Woo also made the case that Toshiba is risking its future by delaying. Besides the risk of delisting, he said Toshiba’s chips business will fall behind if it can’t make investments quickly.
He specifically pointed to Samsung Electronics Co.’s announcement last month that it will invest $7 billion on a new fabrication facility in Xi’an, China, as a warning shot for Toshiba. Samsung is the largest maker of memory chips and the plant will focus on NAND flash, the core product of Toshiba’s business.
"You are jeopardizing your future, you are jeopardizing your competitiveness," Woo said.
Any successful bidder would need to stump up enough cash to repair Toshiba’s finances and make major investments in the business, the Japanese company has said. This week, it said it’s going ahead with construction on a new flash-memory plant in northern Japan while it prepares to expand its Yokkaichi semiconductor facility in the country’s west.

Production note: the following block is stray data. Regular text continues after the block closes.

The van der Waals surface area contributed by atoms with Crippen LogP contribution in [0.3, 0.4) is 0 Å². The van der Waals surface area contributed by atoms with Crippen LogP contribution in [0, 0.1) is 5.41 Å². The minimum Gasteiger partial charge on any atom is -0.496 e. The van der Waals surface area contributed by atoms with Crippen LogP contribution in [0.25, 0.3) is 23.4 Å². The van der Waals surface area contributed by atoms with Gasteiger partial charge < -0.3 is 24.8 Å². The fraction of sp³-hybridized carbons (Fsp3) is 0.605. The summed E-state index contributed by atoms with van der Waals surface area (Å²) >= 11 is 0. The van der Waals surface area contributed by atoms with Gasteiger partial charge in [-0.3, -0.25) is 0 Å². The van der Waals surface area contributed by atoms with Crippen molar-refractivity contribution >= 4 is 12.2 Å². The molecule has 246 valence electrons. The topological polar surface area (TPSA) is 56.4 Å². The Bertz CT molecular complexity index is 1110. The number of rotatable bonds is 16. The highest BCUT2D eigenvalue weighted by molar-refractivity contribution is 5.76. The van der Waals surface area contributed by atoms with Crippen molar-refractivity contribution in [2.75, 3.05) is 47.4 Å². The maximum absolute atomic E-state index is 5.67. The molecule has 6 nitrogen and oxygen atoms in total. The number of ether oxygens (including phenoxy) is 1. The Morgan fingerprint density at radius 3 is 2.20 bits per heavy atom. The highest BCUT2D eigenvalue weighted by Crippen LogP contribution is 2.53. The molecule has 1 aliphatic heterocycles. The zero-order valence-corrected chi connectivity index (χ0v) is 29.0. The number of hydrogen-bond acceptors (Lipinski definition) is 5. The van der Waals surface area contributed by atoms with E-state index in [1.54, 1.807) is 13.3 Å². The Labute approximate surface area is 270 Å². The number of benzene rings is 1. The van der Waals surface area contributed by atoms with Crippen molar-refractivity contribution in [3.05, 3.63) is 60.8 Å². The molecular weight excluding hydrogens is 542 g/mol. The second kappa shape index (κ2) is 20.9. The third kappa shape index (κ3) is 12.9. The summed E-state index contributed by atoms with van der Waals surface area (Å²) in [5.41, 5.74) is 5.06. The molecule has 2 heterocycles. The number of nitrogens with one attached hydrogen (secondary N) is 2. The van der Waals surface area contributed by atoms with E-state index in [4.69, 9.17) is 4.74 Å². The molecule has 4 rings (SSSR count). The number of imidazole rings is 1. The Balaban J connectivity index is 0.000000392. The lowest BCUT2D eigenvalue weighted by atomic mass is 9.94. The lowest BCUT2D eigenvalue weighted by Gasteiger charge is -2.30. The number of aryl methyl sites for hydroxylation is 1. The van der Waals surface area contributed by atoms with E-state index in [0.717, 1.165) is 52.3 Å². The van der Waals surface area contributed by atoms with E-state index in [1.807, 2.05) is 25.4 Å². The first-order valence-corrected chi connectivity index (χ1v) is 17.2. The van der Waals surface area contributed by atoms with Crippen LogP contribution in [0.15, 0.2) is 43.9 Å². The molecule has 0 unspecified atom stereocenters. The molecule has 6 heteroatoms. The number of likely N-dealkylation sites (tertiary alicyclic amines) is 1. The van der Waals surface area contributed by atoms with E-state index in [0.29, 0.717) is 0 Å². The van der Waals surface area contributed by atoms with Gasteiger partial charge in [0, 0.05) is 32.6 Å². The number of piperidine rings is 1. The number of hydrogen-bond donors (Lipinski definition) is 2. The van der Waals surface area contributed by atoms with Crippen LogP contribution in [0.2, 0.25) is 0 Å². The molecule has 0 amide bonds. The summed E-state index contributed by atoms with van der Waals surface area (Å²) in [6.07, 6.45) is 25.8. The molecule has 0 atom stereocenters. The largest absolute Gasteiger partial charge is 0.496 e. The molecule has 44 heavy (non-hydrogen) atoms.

The Foxconn group consists of customers that Woo says will help create long-term, stable demand for chipsets, while the other consortiums are led by bankers who will look to cash out, he said. Apple depends on flash memory from Toshiba in its iPhones and iPods, and wants a continued supply so it’s not dependent on Samsung, a rival in the smartphone business.
“We are offering something that I don’t think anyone can refuse," said Woo.
By Courtesy of Bloomberg